How do you get started on a qualitative research project? Do you really need a research question, and if so, how do you come up with one? How exactly do you analyze your qualitative data? How do you deal with critics who are skeptical of qualitative research? How do you make sure that your research can stand up against valid criticism? These are questions I answer in my newest book, Rocking Qualitative Social Science. My real motivation in writing the book, however, was my own difficulty finding answers to these questions by stitching together answers from a wide variety of qualitative methods texts. I wanted to create a one-stop-shop guide. Part of the reason it was so difficult to find this guidance is it felt like there was no comprehensive guide on qualitative methods for scholars who think about methods like I do and like so many of my colleagues and students do.
There is a certain kind of qualitative scholar who doesn’t quite fit the mold usually addressed by standard qualitative methods texts. The type of qualitative scholar I have in mind spends their formative years (or decades) struggling because of these texts. Some scholars find these texts somewhat helpful but ultimately lacking; they feel the need to innovate or cobble together their own approach, drawing more heavily on the actual studies they wish to emulate rather than the methods texts’ advice. Others are
convinced that these texts have conveyed The Right Way to do qualitative research and that they, our beleaguered researchers, are, or have been, doing it wrong; consequently, they struggle to adapt their preferred style to this narrower model of qualitative research. In the best-case scenario, a confident, savvy researcher with extra time to spare will read about a dozen or so methods texts, selectively pick and choose from the advice while ignoring the rest. But with increasing pressure to publish (not to mention, for many scholars, higher teaching, service, and advising loads) and crippling rates of anxiety, depression, and imposter syndrome for graduate students and early career faculty, the best-case scenario is unlikely. Rocking Qualitative Social Science is intended to circumvent these outcomes by providing qualitative scholars a guidebook detailing how to do the research they actually want to do, recognizing the diversity of valid techniques, methods, and strategies for conducting research.
So what is this alternative approach that I offer? It is characterized less by a specific technique or method, and more by a style or even an attitude toward research that embraces flexibility rather than rigidity at various steps in the research process; as a result, it tends to diverge from the narrowly construed Right Way as typically related in these other books. Scholars working within this approach start with an interest that gets refined in the field—whether that is in the archive, in a cafe reading online forum comments, or embedded in a unique social space for long-term observation. Their general question evolves over time or leads to important insights beyond their original question. For these scholars, data analysis is a deeply personal process that requires following their instincts, puzzlements, and even emotional reactions to their data. Ultimately, the work they produce departs from the “normal science” trajectory, and instead analyzes familiar objects in new ways, develops new concepts and theoretical frameworks, or challenges the norms of their subfields. This process of producing research often yields skepticism among those who are not familiar with it, but also anxiety for those going through it. Doing this type of research offers unique challenges, but it also yields opportunities for generating important, creative, even paradigm-shifting insights into their fields of inquiry. I call this approach the Dirtbagger approach to qualitative social science, using the label adopted by early U.S. rock climbers who committed themselves fully to a life of climbing, doing whatever it took to get by. These “Dirtbags” followed a countercultural ethos that was rejected and policed by mainstream society, a useful analogy for this kind of qualitative social science that is likewise rejected and policed by mainstream scholars.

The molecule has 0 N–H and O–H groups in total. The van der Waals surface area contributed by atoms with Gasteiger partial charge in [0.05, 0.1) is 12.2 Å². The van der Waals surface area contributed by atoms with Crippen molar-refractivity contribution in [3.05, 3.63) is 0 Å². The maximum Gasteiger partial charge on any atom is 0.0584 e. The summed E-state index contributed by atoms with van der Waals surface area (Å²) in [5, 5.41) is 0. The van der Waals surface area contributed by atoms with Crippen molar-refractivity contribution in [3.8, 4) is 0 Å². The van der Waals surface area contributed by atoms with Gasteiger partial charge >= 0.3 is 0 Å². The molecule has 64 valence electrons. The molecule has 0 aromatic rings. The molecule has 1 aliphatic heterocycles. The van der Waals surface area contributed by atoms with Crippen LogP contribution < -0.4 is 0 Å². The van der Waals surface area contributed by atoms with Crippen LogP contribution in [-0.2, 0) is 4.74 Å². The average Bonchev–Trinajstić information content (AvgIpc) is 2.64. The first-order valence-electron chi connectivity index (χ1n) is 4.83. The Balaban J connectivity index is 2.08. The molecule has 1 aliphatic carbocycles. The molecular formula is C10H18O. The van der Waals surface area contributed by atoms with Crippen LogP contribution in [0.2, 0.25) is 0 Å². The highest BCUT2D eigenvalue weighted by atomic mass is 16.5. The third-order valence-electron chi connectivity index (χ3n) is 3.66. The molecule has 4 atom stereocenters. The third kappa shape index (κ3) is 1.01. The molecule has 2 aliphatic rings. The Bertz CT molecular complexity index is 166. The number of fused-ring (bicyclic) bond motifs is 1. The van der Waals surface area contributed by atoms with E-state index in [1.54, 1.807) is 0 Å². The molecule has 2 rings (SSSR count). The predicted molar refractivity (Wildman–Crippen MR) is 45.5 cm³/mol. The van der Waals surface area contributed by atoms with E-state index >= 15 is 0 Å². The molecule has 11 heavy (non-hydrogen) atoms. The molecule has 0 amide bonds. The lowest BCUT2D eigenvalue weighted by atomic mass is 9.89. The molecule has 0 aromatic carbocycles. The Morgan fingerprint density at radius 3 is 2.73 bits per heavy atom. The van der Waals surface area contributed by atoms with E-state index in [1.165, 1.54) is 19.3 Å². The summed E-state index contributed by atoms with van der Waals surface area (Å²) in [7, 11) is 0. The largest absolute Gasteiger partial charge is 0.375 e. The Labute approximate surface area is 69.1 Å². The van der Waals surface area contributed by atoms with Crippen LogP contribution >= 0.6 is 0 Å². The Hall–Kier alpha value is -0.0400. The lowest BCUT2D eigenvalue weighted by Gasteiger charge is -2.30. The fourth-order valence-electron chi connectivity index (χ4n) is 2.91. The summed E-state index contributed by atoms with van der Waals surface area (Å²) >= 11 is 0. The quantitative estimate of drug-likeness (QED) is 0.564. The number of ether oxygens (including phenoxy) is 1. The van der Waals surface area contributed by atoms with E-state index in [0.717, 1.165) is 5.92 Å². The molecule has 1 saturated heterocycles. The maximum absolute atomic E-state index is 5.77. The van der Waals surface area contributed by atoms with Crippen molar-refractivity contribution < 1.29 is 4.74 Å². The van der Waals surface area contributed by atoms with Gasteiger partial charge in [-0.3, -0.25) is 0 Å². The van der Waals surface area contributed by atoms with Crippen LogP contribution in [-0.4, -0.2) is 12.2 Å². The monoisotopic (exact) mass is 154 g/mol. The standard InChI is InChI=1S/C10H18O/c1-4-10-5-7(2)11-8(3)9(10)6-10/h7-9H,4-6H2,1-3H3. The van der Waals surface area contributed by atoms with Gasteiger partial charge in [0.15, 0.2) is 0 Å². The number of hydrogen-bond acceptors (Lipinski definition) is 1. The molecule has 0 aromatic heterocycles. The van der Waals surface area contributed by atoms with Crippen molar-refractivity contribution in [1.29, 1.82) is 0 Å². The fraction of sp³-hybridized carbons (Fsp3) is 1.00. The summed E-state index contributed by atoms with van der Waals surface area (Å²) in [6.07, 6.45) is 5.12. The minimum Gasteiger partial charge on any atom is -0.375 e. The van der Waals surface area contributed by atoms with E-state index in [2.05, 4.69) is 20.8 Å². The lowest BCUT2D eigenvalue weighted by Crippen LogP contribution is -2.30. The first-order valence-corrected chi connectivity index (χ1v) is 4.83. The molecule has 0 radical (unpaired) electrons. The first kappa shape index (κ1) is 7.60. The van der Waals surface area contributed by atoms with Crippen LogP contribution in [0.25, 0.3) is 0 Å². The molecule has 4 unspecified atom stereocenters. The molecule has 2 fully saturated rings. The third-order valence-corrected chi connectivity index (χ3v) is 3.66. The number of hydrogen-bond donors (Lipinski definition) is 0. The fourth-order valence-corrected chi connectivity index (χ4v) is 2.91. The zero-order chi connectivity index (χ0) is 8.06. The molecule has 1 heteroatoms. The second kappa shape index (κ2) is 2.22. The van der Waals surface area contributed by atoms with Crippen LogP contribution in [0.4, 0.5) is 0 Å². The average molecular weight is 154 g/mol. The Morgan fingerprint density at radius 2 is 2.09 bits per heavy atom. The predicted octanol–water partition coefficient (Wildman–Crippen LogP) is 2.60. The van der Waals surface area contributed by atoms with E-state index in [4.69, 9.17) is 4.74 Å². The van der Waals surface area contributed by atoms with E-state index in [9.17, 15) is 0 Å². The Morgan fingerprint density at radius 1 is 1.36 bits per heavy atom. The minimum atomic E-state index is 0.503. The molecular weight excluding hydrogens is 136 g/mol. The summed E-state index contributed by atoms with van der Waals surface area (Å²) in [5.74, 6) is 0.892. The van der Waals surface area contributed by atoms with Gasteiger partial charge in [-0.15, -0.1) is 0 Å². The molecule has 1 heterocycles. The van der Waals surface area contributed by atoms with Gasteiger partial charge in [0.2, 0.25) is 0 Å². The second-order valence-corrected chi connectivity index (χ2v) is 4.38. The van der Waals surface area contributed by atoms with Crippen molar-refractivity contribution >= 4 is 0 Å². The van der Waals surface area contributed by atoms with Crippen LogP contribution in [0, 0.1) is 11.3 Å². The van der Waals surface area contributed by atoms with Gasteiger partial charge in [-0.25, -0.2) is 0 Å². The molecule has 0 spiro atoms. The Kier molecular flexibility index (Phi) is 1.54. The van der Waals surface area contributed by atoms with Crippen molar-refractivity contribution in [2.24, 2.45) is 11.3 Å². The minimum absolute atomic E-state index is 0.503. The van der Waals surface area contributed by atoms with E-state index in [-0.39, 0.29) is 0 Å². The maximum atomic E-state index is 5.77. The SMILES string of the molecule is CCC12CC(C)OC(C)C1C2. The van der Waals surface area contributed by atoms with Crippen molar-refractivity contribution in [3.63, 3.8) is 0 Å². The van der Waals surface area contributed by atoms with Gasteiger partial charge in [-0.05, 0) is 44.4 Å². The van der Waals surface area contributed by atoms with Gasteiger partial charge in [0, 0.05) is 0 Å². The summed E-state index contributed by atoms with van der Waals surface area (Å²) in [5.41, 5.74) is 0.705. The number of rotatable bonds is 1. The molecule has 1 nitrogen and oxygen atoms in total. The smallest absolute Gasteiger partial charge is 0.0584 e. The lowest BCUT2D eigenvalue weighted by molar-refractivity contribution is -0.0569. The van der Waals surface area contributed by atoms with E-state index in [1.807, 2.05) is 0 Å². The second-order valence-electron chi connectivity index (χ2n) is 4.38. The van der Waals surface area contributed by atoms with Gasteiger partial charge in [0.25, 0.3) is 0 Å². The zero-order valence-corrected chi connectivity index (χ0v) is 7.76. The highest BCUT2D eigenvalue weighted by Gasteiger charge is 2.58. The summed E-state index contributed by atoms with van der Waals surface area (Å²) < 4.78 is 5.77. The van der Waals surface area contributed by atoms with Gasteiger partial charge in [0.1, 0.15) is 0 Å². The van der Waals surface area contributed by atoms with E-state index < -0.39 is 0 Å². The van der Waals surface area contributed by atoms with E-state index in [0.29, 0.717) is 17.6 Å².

Rocking Qualitative Social Science is a guidebook designed to help people, especially junior scholars or people new to qualitative methods, conduct good qualitative research, talk about their qualitative research (with both non-qualitative scholars and other qualitative scholars), and evaluate other scholars’ qualitative research. Although this book will be useful to qualitative researchers of all kinds, it focuses specifically on aiding the Dirtbaggers, or those spunky scholars left out of earlier texts. In part because qualitative researchers frequently operate from a point of defensiveness against scholars who prefer more traditional scientific methods, including (but not limited to) quantitative methods, most qualitative methods books are written in ways that translate qualitative methods to skeptical audiences who think qualitative methods are insufficiently rigorous. In the process, I argue, many of these texts end up downplaying those features of qualitative research that yield the most creative insights and instead producing fairly rigid recipes for research. The result is would-be Dirtbagger scholars pursue their projects wracked with guilt or insecurity that they are “doing it wrong” (not realizing that they are doing what many other researchers are doing). Alternatively, they do what they are told but grow increasingly frustrated with shoehorning their research into an uncomfortably narrow framework that prevents them from answering the questions they wanted to ask in the first place. The central message of this book is: rigorous research does not have to mean rigid.
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